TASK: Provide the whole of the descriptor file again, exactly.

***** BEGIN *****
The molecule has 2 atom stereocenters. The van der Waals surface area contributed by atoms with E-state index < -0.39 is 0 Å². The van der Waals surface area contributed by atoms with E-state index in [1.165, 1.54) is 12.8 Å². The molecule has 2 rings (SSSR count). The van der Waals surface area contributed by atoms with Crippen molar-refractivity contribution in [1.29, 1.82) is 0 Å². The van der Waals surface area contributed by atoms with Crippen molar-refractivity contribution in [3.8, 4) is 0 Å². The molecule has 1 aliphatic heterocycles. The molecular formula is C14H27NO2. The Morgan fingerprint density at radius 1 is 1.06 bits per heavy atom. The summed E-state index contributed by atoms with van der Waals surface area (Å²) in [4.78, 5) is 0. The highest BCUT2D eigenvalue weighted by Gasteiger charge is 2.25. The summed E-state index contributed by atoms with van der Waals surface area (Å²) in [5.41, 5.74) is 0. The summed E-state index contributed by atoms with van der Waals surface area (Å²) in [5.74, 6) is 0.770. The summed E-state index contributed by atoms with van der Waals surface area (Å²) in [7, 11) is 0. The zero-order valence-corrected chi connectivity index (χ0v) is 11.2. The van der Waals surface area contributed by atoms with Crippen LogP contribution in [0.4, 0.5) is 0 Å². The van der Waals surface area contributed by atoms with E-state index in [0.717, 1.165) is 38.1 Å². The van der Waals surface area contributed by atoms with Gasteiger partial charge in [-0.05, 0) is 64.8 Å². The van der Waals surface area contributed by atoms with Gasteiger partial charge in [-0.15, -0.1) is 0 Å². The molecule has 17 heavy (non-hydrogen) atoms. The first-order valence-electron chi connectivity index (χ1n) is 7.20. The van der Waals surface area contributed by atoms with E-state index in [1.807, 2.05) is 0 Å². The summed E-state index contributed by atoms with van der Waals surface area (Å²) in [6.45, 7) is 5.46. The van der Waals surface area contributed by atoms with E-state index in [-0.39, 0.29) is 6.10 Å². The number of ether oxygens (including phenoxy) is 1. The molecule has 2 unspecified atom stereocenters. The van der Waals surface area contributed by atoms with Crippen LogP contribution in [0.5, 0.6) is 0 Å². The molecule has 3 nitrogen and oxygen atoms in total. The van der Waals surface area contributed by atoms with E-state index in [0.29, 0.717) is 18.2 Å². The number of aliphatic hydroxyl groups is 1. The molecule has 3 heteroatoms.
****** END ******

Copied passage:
The molecule has 2 atom stereocenters. The van der Waals surface area contributed by atoms with E-state index < -0.39 is 0 Å². The van der Waals surface area contributed by atoms with E-state index in [1.165, 1.54) is 12.8 Å². The molecule has 2 rings (SSSR count). The van der Waals surface area contributed by atoms with Crippen molar-refractivity contribution in [1.29, 1.82) is 0 Å². The van der Waals surface area contributed by atoms with Crippen molar-refractivity contribution in [3.8, 4) is 0 Å². The molecule has 1 aliphatic heterocycles. The molecular formula is C14H27NO2. The Morgan fingerprint density at radius 1 is 1.06 bits per heavy atom. The summed E-state index contributed by atoms with van der Waals surface area (Å²) in [4.78, 5) is 0. The highest BCUT2D eigenvalue weighted by Gasteiger charge is 2.25. The summed E-state index contributed by atoms with van der Waals surface area (Å²) in [5.41, 5.74) is 0. The summed E-state index contributed by atoms with van der Waals surface area (Å²) in [5.74, 6) is 0.770. The summed E-state index contributed by atoms with van der Waals surface area (Å²) in [7, 11) is 0. The zero-order valence-corrected chi connectivity index (χ0v) is 11.2. The van der Waals surface area contributed by atoms with Crippen LogP contribution in [0.4, 0.5) is 0 Å². The van der Waals surface area contributed by atoms with E-state index in [0.717, 1.165) is 38.1 Å². The van der Waals surface area contributed by atoms with Gasteiger partial charge in [-0.05, 0) is 64.8 Å². The van der Waals surface area contributed by atoms with Gasteiger partial charge in [-0.15, -0.1) is 0 Å². The molecule has 17 heavy (non-hydrogen) atoms. The first-order valence-electron chi connectivity index (χ1n) is 7.20. The van der Waals surface area contributed by atoms with E-state index in [1.807, 2.05) is 0 Å². The summed E-state index contributed by atoms with van der Waals surface area (Å²) in [6.45, 7) is 5.46. The van der Waals surface area contributed by atoms with E-state index in [-0.39, 0.29) is 6.10 Å². The number of ether oxygens (including phenoxy) is 1. The molecule has 2 unspecified atom stereocenters. The van der Waals surface area contributed by atoms with Crippen LogP contribution in [0.5, 0.6) is 0 Å². The molecule has 3 nitrogen and oxygen atoms in total. The van der Waals surface area contributed by atoms with E-state index in [0.29, 0.717) is 18.2 Å². The number of aliphatic hydroxyl groups is 1. The molecule has 3 heteroatoms.